The Passion of Collecting Academic Nudes

Join me as we explore my collection of Academic Nudes from the 18th, 19th, and Early 20th Centuries and serendipitous finds in the Museum, Art Auction, and Gallery world......examples from the Golden Age of the European Academie

Wednesday, July 6, 2011

Peter Trumm (Jean-Pierre Joseph Trumm)(1888-1966): Leonidas at Thermopylae

Peter Paul Rubens (1577-1640) Fall of the Damned ......1620

Reginald Marsh (1898-1954) Study for Coney Island Beach

Reginald Marsh (1888-1954) Coney Island Beach . 1932

Reginald Marsh (1898-1954) Coney Island ... 1936


Horror vaqui ....." The compulsion to make marks in every empty space - indicated by a crowded space"


I was browsing eBay Austria this morning and I happened upon this nice nude study of the Greek hero Leonidas titled Leonidas at Thermopylae by Peter Trumm (1888-1966). The composition of the drawing brought to mind a wonderful term "horror vaqui" that I once read an art critic use to describe the works of Reginald Marsh. This would be a perfect time to introduce the term and concept to you. Reginald Marsh was not a reflective artist, his chief desire in his art was to celebrate what he saw. Beneith this general celebratory impulse, according to his biographers, lay another impulse, a strong sexual drive. He was fascinated by the blatent sexuality of the 20th century. Marsh suffered from a kind of "horror vaqui" or the compulsion to make marks in every empty space available, his paintings are full of crowded space. His painting Coney Island is a good example of this affliction. His composition in that painting is stacked up vertically and at the same time pressed tightly up against the pictoral plane. The mass of interlocking figures occupies so much of the available space that the viewer's eye cannot find a way out, a way of escaping, into the distance. The ultimate model for comparisons seems to be Rubens' painting Fall of the Damned which has similar picture structure. The Trumm drawing below seems to follow that same type of construct. In addition, we can see a progression of "appropriation" flowing down from artist to artist.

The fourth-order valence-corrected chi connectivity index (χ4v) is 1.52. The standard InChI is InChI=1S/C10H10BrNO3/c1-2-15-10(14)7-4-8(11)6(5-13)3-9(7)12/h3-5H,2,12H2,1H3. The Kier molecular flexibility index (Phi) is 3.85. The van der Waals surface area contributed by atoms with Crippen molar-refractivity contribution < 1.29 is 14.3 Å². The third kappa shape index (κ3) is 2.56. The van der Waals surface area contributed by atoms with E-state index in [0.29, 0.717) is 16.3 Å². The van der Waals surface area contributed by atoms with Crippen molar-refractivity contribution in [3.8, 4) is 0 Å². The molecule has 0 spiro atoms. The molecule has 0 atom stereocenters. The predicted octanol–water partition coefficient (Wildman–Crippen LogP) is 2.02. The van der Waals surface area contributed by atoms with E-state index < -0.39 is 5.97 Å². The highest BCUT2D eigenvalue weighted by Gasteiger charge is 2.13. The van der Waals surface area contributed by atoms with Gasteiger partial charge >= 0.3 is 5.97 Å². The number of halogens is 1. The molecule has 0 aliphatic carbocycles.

Peter Trumm (also known as Jean-Pierre Joseph Trumm)(1888-1966) studied at the Academies of Karlsruhe and Munich. In 1928 he traveled to the United States. Looking at the composition of the below drawing one has to wonder if he was familiar with Redinald Marsh's works. When he returned to Germany he became the director of the Kirr Art School in Munich and later gained a well-known reputation for his works, paintings, illustrations, and his graphic works. Many of his works depicted circus life at the time.


Here are a few examples of his other works:


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